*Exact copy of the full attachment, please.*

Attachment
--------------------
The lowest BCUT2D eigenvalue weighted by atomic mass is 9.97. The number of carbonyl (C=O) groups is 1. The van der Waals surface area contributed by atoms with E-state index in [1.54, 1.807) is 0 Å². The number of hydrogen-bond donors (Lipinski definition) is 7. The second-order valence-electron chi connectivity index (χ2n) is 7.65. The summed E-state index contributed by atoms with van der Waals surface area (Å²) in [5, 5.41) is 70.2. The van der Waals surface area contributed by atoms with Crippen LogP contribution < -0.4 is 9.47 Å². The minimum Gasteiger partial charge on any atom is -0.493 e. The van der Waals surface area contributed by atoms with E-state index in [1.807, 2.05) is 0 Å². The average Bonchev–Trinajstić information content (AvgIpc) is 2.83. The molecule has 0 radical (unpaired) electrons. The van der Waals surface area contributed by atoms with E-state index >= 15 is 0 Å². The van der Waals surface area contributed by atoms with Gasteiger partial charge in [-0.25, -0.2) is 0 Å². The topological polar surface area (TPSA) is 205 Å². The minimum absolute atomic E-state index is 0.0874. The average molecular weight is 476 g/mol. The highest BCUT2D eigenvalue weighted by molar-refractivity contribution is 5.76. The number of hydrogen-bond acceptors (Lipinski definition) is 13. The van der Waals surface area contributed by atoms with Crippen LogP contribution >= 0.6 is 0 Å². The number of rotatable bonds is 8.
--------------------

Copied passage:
The lowest BCUT2D eigenvalue weighted by atomic mass is 9.97. The number of carbonyl (C=O) groups is 1. The van der Waals surface area contributed by atoms with E-state index in [1.54, 1.807) is 0 Å². The number of hydrogen-bond donors (Lipinski definition) is 7. The second-order valence-electron chi connectivity index (χ2n) is 7.65. The summed E-state index contributed by atoms with van der Waals surface area (Å²) in [5, 5.41) is 70.2. The van der Waals surface area contributed by atoms with Crippen LogP contribution < -0.4 is 9.47 Å². The minimum Gasteiger partial charge on any atom is -0.493 e. The van der Waals surface area contributed by atoms with E-state index in [1.807, 2.05) is 0 Å². The average Bonchev–Trinajstić information content (AvgIpc) is 2.83. The molecule has 0 radical (unpaired) electrons. The van der Waals surface area contributed by atoms with E-state index >= 15 is 0 Å². The van der Waals surface area contributed by atoms with Gasteiger partial charge in [-0.25, -0.2) is 0 Å². The topological polar surface area (TPSA) is 205 Å². The minimum absolute atomic E-state index is 0.0874. The average molecular weight is 476 g/mol. The highest BCUT2D eigenvalue weighted by molar-refractivity contribution is 5.76. The number of hydrogen-bond acceptors (Lipinski definition) is 13. The van der Waals surface area contributed by atoms with Crippen LogP contribution >= 0.6 is 0 Å². The number of rotatable bonds is 8.